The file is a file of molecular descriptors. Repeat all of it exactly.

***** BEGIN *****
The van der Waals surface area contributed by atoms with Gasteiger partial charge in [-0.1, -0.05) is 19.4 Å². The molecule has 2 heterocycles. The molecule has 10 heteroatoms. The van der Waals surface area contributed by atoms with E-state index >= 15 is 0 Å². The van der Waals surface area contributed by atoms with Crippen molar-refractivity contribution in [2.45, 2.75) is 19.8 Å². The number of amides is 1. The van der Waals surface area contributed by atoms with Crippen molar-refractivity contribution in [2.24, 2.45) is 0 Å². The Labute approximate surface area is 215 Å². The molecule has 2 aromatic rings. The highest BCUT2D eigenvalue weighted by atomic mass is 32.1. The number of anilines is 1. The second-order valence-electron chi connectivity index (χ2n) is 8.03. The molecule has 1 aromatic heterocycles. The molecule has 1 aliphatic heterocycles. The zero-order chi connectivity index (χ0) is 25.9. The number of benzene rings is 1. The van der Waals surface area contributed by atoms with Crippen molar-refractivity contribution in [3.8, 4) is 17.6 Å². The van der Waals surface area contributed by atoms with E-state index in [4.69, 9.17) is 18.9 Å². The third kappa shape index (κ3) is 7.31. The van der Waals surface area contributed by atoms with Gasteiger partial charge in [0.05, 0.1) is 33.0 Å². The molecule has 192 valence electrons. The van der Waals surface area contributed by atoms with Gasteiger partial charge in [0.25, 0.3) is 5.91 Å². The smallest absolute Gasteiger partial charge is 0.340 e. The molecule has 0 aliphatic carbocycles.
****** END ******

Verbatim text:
The van der Waals surface area contributed by atoms with Gasteiger partial charge in [-0.1, -0.05) is 19.4 Å². The molecule has 2 heterocycles. The molecule has 10 heteroatoms. The van der Waals surface area contributed by atoms with E-state index >= 15 is 0 Å². The van der Waals surface area contributed by atoms with Crippen molar-refractivity contribution in [2.45, 2.75) is 19.8 Å². The number of amides is 1. The van der Waals surface area contributed by atoms with Crippen molar-refractivity contribution in [2.24, 2.45) is 0 Å². The Labute approximate surface area is 215 Å². The molecule has 2 aromatic rings. The highest BCUT2D eigenvalue weighted by atomic mass is 32.1. The number of anilines is 1. The second-order valence-electron chi connectivity index (χ2n) is 8.03. The molecule has 1 aromatic heterocycles. The molecule has 1 aliphatic heterocycles. The zero-order chi connectivity index (χ0) is 25.9. The number of benzene rings is 1. The van der Waals surface area contributed by atoms with Crippen molar-refractivity contribution in [3.8, 4) is 17.6 Å². The van der Waals surface area contributed by atoms with E-state index in [4.69, 9.17) is 18.9 Å². The third kappa shape index (κ3) is 7.31. The van der Waals surface area contributed by atoms with Gasteiger partial charge in [0.05, 0.1) is 33.0 Å². The molecule has 192 valence electrons. The van der Waals surface area contributed by atoms with Gasteiger partial charge in [0.25, 0.3) is 5.91 Å². The smallest absolute Gasteiger partial charge is 0.340 e. The molecule has 0 aliphatic carbocycles.